Welcome back to Blush & Camo! I’m so excited to share our DIY cane dresser. Chuck and I took an IKEA Tarva dresser and flipped it into our dream dresser. What do you think?! Let me know in the comments below!
A huge thank you to Kourtni from House on Longwood Lane! She is the amazing blogger who gave me the inspiration to do this IKEA DIY. I followed her directions when it came to stain colors, stain application, and the drawer front cut measurements!
I highly recommend checking out her original post on her IKEA Tarva DIY here because it’s phenomenal!
STEP 1: ORDER AND ASSEMBLE THE DRESSER
With COVID-19 going on IKEA shipping has been a little tricky. If you have an IKEA near you I highly recommend making the trip and picking up the furniture yourself. The dresser is $179 and IKEA wanted to charge me $200 in shipping costs. Um, no thank you. So I went and picked up this dresser as soon as they opened their stores back up!
Here is the exact dresser we picked up!
The assembly took a little bit of time!
STEP 2: MEASURE DRAWER FRONTS
We used Kourtni’s measurements for the drawer fronts which is 2 1/16″ evenly to create a rectangle in the middle of the drawer. Using a ruler or carpenter square and pencil works great to create your lines!
STEP 3: CUT DRAWER FRONTS
Now, it’s time to cut! You’ll need a drill and jigsaw to cut out your drawer fronts. First, you want to drill into each of the four corners so the jigsaw will fit and cut the lines you made.
Chuck and I are fairly new to the DIY world and weren’t familiar with using jigsaw (this is the exact one we have!), so we had our neighbor who is a carpenter help us with the cutting of the drawer fronts.
This step is the most difficult part of the entire DIY, but it’s not impossible :).
STEP 4: SAND THE DRESSER
This is the exact sander Chuck and I used! We sanded the dresser to get a super smooth surface and used 220 grit sandpaper. This process only took about 15 minutes since we weren’t trying to take off an existing stain. We simply wanted to remove any rough patches on the wood and ensure the stain applied evenly!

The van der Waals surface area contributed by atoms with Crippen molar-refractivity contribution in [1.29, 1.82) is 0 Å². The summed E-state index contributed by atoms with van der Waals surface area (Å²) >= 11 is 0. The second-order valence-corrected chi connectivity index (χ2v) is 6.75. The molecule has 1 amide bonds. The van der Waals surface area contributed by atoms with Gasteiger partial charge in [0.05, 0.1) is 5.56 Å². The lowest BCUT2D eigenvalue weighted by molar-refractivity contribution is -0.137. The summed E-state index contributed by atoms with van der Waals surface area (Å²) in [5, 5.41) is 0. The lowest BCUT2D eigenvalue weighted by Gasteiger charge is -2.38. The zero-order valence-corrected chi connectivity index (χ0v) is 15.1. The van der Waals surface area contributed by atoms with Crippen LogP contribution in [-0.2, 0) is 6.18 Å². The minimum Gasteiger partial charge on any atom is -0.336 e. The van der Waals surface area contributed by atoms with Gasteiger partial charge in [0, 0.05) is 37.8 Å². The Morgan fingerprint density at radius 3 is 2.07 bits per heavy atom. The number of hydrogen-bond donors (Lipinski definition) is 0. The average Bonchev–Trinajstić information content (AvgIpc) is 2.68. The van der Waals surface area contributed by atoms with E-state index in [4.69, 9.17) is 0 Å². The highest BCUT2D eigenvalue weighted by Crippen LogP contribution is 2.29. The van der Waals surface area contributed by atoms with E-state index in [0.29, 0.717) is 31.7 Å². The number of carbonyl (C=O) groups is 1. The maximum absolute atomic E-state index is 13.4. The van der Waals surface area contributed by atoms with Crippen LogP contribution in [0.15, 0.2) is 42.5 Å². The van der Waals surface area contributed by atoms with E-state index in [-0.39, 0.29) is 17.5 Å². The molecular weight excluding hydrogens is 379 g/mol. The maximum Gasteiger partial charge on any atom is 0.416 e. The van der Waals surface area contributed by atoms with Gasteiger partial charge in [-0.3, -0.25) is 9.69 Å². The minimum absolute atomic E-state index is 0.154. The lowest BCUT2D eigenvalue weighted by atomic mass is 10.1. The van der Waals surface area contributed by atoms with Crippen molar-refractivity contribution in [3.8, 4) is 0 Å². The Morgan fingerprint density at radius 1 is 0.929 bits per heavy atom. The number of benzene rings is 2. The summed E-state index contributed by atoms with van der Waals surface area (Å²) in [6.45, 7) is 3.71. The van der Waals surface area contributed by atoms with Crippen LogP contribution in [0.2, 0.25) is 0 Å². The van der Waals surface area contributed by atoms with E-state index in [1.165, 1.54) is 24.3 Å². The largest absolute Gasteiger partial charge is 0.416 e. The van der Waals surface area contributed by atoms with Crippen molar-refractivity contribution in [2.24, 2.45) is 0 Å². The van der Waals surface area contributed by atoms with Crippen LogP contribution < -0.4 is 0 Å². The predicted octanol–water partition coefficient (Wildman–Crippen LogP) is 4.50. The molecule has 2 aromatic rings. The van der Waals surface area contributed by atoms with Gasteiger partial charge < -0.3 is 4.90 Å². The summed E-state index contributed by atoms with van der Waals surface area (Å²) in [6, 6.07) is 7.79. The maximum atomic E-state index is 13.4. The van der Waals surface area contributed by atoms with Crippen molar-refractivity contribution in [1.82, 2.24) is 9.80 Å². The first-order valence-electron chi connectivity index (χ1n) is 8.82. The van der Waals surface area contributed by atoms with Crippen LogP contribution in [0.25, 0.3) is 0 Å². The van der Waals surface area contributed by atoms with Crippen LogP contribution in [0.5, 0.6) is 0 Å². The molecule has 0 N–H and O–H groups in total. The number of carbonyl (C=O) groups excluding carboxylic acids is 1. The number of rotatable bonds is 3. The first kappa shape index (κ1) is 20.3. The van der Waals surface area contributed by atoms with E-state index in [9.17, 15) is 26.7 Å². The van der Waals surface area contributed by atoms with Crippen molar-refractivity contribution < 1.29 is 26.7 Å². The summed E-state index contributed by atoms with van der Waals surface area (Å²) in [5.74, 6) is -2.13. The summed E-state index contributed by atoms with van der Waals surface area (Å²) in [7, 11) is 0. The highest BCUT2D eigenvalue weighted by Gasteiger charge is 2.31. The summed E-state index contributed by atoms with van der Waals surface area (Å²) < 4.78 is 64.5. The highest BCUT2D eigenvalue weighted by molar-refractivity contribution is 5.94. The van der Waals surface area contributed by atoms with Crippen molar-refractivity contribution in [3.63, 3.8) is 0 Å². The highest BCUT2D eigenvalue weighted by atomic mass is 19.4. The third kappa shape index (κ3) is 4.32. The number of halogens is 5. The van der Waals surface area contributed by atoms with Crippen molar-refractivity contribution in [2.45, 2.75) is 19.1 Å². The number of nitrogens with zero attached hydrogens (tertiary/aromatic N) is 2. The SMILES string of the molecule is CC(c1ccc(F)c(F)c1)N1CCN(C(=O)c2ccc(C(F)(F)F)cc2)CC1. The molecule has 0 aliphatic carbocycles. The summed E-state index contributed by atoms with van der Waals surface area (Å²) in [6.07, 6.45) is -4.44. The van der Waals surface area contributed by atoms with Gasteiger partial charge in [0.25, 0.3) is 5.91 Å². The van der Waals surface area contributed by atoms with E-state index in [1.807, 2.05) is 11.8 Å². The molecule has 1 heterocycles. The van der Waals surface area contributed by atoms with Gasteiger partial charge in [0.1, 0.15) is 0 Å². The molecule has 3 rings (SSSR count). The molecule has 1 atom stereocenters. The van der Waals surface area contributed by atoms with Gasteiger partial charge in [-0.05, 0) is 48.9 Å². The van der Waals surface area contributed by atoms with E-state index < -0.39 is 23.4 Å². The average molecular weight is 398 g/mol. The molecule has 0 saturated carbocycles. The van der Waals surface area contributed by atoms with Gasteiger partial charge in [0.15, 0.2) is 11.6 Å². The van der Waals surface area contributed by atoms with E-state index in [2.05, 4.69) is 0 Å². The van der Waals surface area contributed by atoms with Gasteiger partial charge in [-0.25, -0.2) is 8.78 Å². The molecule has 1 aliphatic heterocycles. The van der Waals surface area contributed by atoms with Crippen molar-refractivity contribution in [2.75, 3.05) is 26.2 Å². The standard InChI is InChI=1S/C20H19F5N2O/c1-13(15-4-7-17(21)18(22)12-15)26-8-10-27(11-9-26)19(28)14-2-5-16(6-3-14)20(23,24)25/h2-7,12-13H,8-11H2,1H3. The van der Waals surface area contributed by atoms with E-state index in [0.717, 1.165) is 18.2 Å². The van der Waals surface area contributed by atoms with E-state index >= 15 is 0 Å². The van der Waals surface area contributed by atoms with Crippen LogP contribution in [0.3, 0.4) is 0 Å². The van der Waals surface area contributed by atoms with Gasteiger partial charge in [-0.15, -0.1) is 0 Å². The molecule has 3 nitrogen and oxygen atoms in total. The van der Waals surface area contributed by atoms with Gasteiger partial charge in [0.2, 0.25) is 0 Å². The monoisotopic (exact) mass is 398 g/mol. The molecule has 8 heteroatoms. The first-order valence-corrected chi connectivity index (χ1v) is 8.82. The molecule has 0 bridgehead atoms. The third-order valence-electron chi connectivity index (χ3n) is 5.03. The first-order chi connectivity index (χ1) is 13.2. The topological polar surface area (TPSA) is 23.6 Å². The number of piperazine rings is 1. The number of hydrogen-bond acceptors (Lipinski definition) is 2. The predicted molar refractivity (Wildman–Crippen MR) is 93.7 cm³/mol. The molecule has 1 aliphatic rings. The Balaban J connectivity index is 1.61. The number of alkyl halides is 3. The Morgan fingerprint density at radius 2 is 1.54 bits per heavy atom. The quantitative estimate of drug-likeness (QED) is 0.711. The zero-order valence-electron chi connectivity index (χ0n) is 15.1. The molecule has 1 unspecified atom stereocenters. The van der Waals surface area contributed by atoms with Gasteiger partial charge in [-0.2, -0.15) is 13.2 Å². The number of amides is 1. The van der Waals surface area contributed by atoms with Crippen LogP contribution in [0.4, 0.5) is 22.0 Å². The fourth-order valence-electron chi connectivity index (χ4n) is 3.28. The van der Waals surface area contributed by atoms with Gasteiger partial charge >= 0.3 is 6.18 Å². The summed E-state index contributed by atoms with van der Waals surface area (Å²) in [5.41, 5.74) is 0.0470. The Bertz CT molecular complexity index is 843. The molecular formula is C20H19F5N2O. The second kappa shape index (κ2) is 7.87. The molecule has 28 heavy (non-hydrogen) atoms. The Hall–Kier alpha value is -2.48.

STEP 4: APPLY THE STAIN TO THE DRESSER
Chuck and I loved Kourtni’s custom stain blend she used for her dresser and decided to use the same blend. Again, since Chuck and I are super new to DIY’s we also mimicked her stain application technique which proved to be AMAZING!!
These are the products you will need for staining your dresser:
First, Chuck in went in with Varathane Weathered Oak on a stain sponge. As soon as the stain was applied with the sponge he took a painters rag and wiped off any access. The longer you leave the stain on the wood, the darker the stain will become.
We didn’t want our dresser to be too dark, so we didn’t leave the stain on there for longer than a minute before taking the painters rag and wiping off the access.
Once you’ve covered your dresser in Varathane Weathered Oak it’s time to apply your Varathane Early American stain! We applied the Early American stain right after we covered the dresser in the first stain.
We used the same technique to apply the Early American stain with the wipe on with a stain sponge and wipe off with a painters rag.
For the Early American stain we did two full coats of this because the wood wasn’t as dark as we wanted after the first coat.
Then, we applied two coats of matte polyurathane to seal the stain and protect the wood.
Here's a video showing the technique we used in action!
STEP 5: APPLY YOUR CANE WEBBING
Cane webbing is hard to come by! It was sold out everywhere or completely overpriced. After searching the web for awhile I finally found a seller who had the webbing in stock at a reasonable price.
You can get my exact cane webbing here!
He also takes custom orders. Simply message him the amount you need for the project you are working on!
We ordered 7 feet of cane webbing for this DIY dresser project.
Cane webbing is very easy to work with and easy to install on the dresser drawers! We used a staple gun to attached the webbing the dresser.
STEP 6: ATTACH THE HANDLES
Chuck and I found these GORGEOUS handles at Home Depot for $7. I loved the champagne color and that they weren’t too gold!
STEP 7: ENJOY YOUR DRESSER!
Now, it’s time to enjoy your dresser! This entire project took us two and a half days to complete, but was totally worth it!
Have questions about this project?! Leave them down below!
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3 thoughts on “DIY IKEA FLIP: TARVA DRESSER”
Did you use all 7 feet of cane webbing or could you get away with less? Was 24 inch needed or would 22 inch be enough?
This is beautiful!
You mention purchasing 7’ length of cane webbing; i am wondering however, what the approximate height dimenSion Is foR each drawer. I am not able to find the dimensions for the drawers Online and base the calculation Off your opening cuts. Thanks!
Thanks so much for sharing! I’ve made my own version based on your diy-project, and It turned out wOnderful!